The Court of Appeal (Rimer LJ, Arden LJ and Ryder J) today handed down its judgment in Woodcock v Cumbria Primary Care Trust  EWCA Civ 330, a case dealing with the issue of when the consideration of costs or economic factors may justify an act of age discrimination. The judgment does not represent any radical development or departure from orthodoxy, and the Court of Appeal accepted the established guidance that an employer cannot justify discriminatory treatment solely because of the cost involved in taking steps to avoid that treatment. However, the Court of Appeal does confirm that just because the saving of costs forms part of the reason for a particular act does not mean that that act cannot be justified.
Mr Woodcock was the Chief Executive of the Trust. He was given 12 months’ notice of dismissal on the grounds of redundancy just days before his 49th birthday. There was no formal period of consultation before notice was given. The timing of the notice was key: Had it come after his 49th birthday, Mr Woodcock would still have been employed by the Trust as he turned 50, at which point he would have become entitled to take early retirement on enhanced terms and that would have cost the Trust an additional £500,000. The Employment Tribunal found that a comparator not approaching his 49th birthday would have been consulted first before being given notice and that the timing of Mr Woodcock’s notice was in order to avoid the additional cost of the enhanced retirement benefits. Although that amounted to a discriminatory act, the Tribunal found that it was in pursuit of a legitimate aim which was to avoid conferring an unnecessary windfall on Mr Woodcock in circumstances where he was clearly redundant and there was no alternative position that would have been acceptable to him.
The EAT (Underhill J presiding), whilst expressing some doubt as to correctness of the orthodox interpretation of Cross v British Airways plc  IRLR 423 – that costs alone cannot be a legitimate aim for the justification of discrimination – decided that it did not need to depart from that established position since the Trust in the present case had not relied solely upon costs as the only justification for its actions. The EAT found that in the particular circumstances of Mr Woodcock’s case, where his job had ceased to exist over a year earlier and where he could not have had any legitimate expectation that notice would not already have been served some time before it in fact was served, any further delay in serving notice would indeed have resulted in a windfall for him, and that “the prevention of that windfall, and the avoidance of the corresponding loss to the Trust, was a legitimate aim going beyond the mere wish to reduce costs.”
The Court of Appeal accepted that the guidance of the Court of Justice in Hill v Stapleton v Revenue Commissioners  ICR 48 is that an employer cannot justify discriminatory treatment ‘solely’ because the elimination of such treatment would involve increased cost. However, the Court went on to say, “that guidance cannot mean more than that the saving or avoidance of costs will not, without more, amount to the achieving of a ‘legitimate aim’.” (para 66). The question therefore was whether the Trust’s treatment of Mr Woodcock could be characterised as no more than treatment aimed at saving or avoiding costs; if it could be so characterised then it was not a means of achieving a legitimate aim and was incapable of justification. The Court of Appeal agreed with the Courts below that “on the unusual facts of this case”, the dismissal notice was not served simply to avoid costs and that it was legitimate for the Trust, in considering the timing of the steps it needed to take to effect Mr Woodcock’s dismissal, to take account of the additional costs that it would bear as a result of the windfall from which Mr Woodcock would benefit if notice were delayed (para 68). The Court of Appeal acknowledged that the timing of the notice had resulted in the discriminatory failure to consult. However, as to that it was held that:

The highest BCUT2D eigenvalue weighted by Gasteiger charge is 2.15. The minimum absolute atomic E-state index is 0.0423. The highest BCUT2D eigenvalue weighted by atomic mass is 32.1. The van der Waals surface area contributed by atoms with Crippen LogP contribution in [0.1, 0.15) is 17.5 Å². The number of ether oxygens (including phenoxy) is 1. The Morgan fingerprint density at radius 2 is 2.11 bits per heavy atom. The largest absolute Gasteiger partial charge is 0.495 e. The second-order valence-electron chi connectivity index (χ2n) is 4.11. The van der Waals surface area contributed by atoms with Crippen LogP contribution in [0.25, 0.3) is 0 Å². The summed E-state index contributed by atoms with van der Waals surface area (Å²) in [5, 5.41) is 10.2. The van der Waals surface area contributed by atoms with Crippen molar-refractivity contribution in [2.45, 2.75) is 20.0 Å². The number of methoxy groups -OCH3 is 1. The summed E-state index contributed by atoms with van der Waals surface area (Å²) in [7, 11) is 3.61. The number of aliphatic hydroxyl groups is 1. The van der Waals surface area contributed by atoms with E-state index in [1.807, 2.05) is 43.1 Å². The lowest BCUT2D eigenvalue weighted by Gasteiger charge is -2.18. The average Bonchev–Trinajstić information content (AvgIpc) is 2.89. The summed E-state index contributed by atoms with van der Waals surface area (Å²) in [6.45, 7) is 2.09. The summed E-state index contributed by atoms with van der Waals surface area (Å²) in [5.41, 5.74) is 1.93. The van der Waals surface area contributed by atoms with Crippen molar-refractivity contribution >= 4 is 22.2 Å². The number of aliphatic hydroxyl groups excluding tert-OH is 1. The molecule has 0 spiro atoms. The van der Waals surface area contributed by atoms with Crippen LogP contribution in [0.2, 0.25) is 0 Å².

“that consideration goes… only to the proportionality of the treatment adopted by the Trust. That required the striking of an objective balance between the discriminatory effect of the treatment of Mr Woodcock and the needs of the Trust.” (para 70)
In other words, a costs-based discriminatory act is capable of being objectively justified. This is especially significant given that the Court also noted (as had Elias J in Redcar & Cleveland  IRLR 91) that almost every decision taken by an employer is going to have regard to costs. (para 66). In Mr Woodcock’s case, consultation would not have served any useful further purpose and that meant that it was not disproportionate to deprive him of that procedural step. On the other hand, the benefit to the Trust of ensuring that termination took effect before Mr Woodcock’s 50th birthday was substantial and it would have been “irresponsible” not to have had such considerations in mind when acting as it did.
The judgment is potentially beneficial to employers seeking to run costs-based justification arguments in age discrimination complaints. It certainly cannot now be said that just because a decision is substantially driven by costs considerations, it cannot be justified. However, the outcome in this particular was (as the Court of Appeal was at pains to emphasise) based on its somewhat unusual facts, and there will still be heavy burden on employers seeking to win the proportionality argument where costs are relied upon as justification.